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TPO Application time......

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On 25/05/2019 at 11:41, Gary Prentice said:

I'm pretty certain that, in England, a LA can determine after an appeal for non-determination is started and once they have, the appeal stops. Then there is the usual option to appeal the decision or conditions as a new, separate, appeal.

Just revisiting this @Gary Prentice: does the time of 8 weeks for non determination only start after the application is validated?

 

I'm a bit interested as my boss has just tried to make a 211 notification via the planning portal, in fact he gave up and handed it in by letter.

 

He says what it showed was that an application via the portal cannot proceed without a tree report and that has to be by someone with a "qualification". So no point trying to make a notification as it seems to use the same criteria as needed for a TPO application.

 

In a past job I seldom worried about TPOs as we were working on behalf of a statutory undertaking, I'd liaise with the TO and then getb on with the work.

 

My friend says he writes a report and signs it off and it's never queried, he has a BSc in geology.

 

So if the application gets made, is validated and then the report is queried does everything have to go back to day one? Or will the PINS judgement  take no note of a poor reason for the work.

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Im pretty pissed off to be fair, i sent a tpo app in first of april.... they said registered 14th, rang them up and said you had it on the 1st and we shouldnt miss out on 2 weeks. They agreed to back date it to the first. 

 

Letter said decision by 10th june!!!! 10th june comes ran up later that week, they havent even been out to look at the tree yet. 

 

Rang last thurs 11th July and they still havent been out yet. Piss taking sods.

 

any advice? Im annoyed but customer will be seething!

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1 hour ago, openspaceman said:

Just revisiting this @Gary Prentice: does the time of 8 weeks for non determination only start after the application is validated?

 

I'm a bit interested as my boss has just tried to make a 211 notification via the planning portal, in fact he gave up and handed it in by letter.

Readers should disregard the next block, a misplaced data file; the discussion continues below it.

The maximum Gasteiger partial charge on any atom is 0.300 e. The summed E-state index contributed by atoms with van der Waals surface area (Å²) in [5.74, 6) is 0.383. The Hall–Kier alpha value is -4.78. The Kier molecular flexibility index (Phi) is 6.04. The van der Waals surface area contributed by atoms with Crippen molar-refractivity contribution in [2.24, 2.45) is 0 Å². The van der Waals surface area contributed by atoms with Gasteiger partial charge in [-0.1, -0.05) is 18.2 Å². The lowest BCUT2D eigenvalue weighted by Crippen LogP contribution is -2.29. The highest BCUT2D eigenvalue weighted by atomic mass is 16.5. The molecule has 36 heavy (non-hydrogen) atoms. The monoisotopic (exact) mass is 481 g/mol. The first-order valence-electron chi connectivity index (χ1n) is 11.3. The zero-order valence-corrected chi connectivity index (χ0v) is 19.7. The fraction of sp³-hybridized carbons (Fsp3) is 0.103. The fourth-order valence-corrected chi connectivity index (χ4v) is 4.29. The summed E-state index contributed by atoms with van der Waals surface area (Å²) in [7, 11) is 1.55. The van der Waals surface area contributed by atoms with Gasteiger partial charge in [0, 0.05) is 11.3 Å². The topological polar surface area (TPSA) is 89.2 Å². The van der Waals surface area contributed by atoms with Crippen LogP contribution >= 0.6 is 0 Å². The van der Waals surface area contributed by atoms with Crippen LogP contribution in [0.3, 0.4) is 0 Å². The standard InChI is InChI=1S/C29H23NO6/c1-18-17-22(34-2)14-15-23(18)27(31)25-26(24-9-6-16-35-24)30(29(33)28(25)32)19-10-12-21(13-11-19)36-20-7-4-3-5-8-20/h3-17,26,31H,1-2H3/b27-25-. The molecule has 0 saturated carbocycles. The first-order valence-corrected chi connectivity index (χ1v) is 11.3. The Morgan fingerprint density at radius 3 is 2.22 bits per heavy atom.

He says what it showed was that an application via the portal cannot proceed without a tree report and that has to be by someone with a "qualification". So no point trying to make a notification as it seems to use the same criteria as needed for a TPO application.

 

In a past job I seldom worried about TPOs as we were working on behalf of a statutory undertaking, I'd liaise with the TO and then getb on with the work.

 

My friend says he writes a report and signs it off and it's never queried, he has a BSc in geology.

 

So if the application gets made, is validated and then the report is queried does everything have to go back to day one? Or will the PINS judgement  take no note of a poor reason for the work.

You can't appeal a S211 to PIN's.

 

The six weeks notification starts on the first full day after the notice is served. If the trees aren't subsequently TPO'd you can undertake the works in your notice once the six-week period expires.

 

When serving an S211 you do not need to provide a report, or justify your proposal. You just need to ensure it is clear which tree(s) your notice relates to, and what you want to do.

 

An application under a TPO will be validated once the council consider it contains sufficient information to determine it. The clock starts on the day the application is validated. You can appeal to PIN's after eight weeks if the council haven't determined the application. PIN's will make their decision on the basis of the information provided to support the application.

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46 minutes ago, EdwardC said:

You can't appeal a S211 to PIN's.

 

The six weeks notification starts on the first full day after the notice is served. If the trees aren't subsequently TPO'd you can undertake the works in your notice once the six-week period expires.

 

When serving an S211 you do not need to provide a report, or justify your proposal. You just need to ensure it is clear which tree(s) your notice relates to, and what you want to do.

 

An application under a TPO will be validated once the council consider it contains sufficient information to determine it. The clock starts on the day the application is validated. You can appeal to PIN's after eight weeks if the council haven't determined the application. PIN's will make their decision on the basis of the information provided to support the application.

Either my writing is poor or your comprehension is.

 

The first point I was  querying is that the applicant (not me the chap I work for occasionally) says the same form is used for notifying work in a conservation area or applying for permission to work on a tree with a preservation order. If so he says you cannot get past the bit which requests an expert report. Which is why  he posted a notification rather than do it online. I haven't tried.

 

The other thing was  pertaining to what qualification is a requirement for a tree report when applying to work on a tree with a preservation order.

 

On the surface it looks like a restrictive practice dreamt up by planners to give jobs for the boys. A tree report by our local TO  with his consultancy hat on starts at £500.